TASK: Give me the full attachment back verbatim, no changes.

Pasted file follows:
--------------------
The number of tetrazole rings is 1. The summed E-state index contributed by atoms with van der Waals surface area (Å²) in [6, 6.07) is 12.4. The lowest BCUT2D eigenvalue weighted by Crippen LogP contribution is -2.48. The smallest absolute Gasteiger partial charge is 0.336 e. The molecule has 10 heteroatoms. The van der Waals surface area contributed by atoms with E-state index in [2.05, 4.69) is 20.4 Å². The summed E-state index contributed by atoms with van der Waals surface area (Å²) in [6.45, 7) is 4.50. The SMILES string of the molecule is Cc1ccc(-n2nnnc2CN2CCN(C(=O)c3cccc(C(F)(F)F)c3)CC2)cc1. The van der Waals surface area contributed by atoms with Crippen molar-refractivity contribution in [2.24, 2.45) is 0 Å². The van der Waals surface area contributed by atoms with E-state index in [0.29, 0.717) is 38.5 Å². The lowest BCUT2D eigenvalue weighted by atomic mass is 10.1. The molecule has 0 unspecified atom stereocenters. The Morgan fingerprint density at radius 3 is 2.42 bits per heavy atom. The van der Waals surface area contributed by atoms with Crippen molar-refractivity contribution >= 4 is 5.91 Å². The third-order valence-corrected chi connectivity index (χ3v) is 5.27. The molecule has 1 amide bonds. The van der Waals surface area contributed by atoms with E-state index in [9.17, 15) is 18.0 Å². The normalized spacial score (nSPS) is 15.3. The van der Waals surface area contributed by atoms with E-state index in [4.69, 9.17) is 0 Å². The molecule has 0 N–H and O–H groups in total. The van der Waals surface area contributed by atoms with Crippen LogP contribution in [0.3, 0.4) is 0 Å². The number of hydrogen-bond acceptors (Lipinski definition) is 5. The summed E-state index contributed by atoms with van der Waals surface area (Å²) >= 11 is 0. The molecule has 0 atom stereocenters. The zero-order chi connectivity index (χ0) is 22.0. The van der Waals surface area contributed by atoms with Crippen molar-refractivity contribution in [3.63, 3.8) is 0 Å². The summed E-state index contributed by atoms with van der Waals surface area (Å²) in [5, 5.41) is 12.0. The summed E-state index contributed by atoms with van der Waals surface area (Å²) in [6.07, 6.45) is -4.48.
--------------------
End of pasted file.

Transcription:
The number of tetrazole rings is 1. The summed E-state index contributed by atoms with van der Waals surface area (Å²) in [6, 6.07) is 12.4. The lowest BCUT2D eigenvalue weighted by Crippen LogP contribution is -2.48. The smallest absolute Gasteiger partial charge is 0.336 e. The molecule has 10 heteroatoms. The van der Waals surface area contributed by atoms with E-state index in [2.05, 4.69) is 20.4 Å². The summed E-state index contributed by atoms with van der Waals surface area (Å²) in [6.45, 7) is 4.50. The SMILES string of the molecule is Cc1ccc(-n2nnnc2CN2CCN(C(=O)c3cccc(C(F)(F)F)c3)CC2)cc1. The van der Waals surface area contributed by atoms with Crippen molar-refractivity contribution in [2.24, 2.45) is 0 Å². The van der Waals surface area contributed by atoms with E-state index in [0.29, 0.717) is 38.5 Å². The lowest BCUT2D eigenvalue weighted by atomic mass is 10.1. The molecule has 0 unspecified atom stereocenters. The Morgan fingerprint density at radius 3 is 2.42 bits per heavy atom. The van der Waals surface area contributed by atoms with Crippen molar-refractivity contribution >= 4 is 5.91 Å². The third-order valence-corrected chi connectivity index (χ3v) is 5.27. The molecule has 1 amide bonds. The van der Waals surface area contributed by atoms with E-state index in [9.17, 15) is 18.0 Å². The normalized spacial score (nSPS) is 15.3. The van der Waals surface area contributed by atoms with E-state index in [4.69, 9.17) is 0 Å². The molecule has 0 N–H and O–H groups in total. The van der Waals surface area contributed by atoms with Crippen LogP contribution in [0.3, 0.4) is 0 Å². The number of hydrogen-bond acceptors (Lipinski definition) is 5. The summed E-state index contributed by atoms with van der Waals surface area (Å²) >= 11 is 0. The molecule has 0 atom stereocenters. The zero-order chi connectivity index (χ0) is 22.0. The van der Waals surface area contributed by atoms with Crippen molar-refractivity contribution in [3.63, 3.8) is 0 Å². The summed E-state index contributed by atoms with van der Waals surface area (Å²) in [5, 5.41) is 12.0. The summed E-state index contributed by atoms with van der Waals surface area (Å²) in [6.07, 6.45) is -4.48.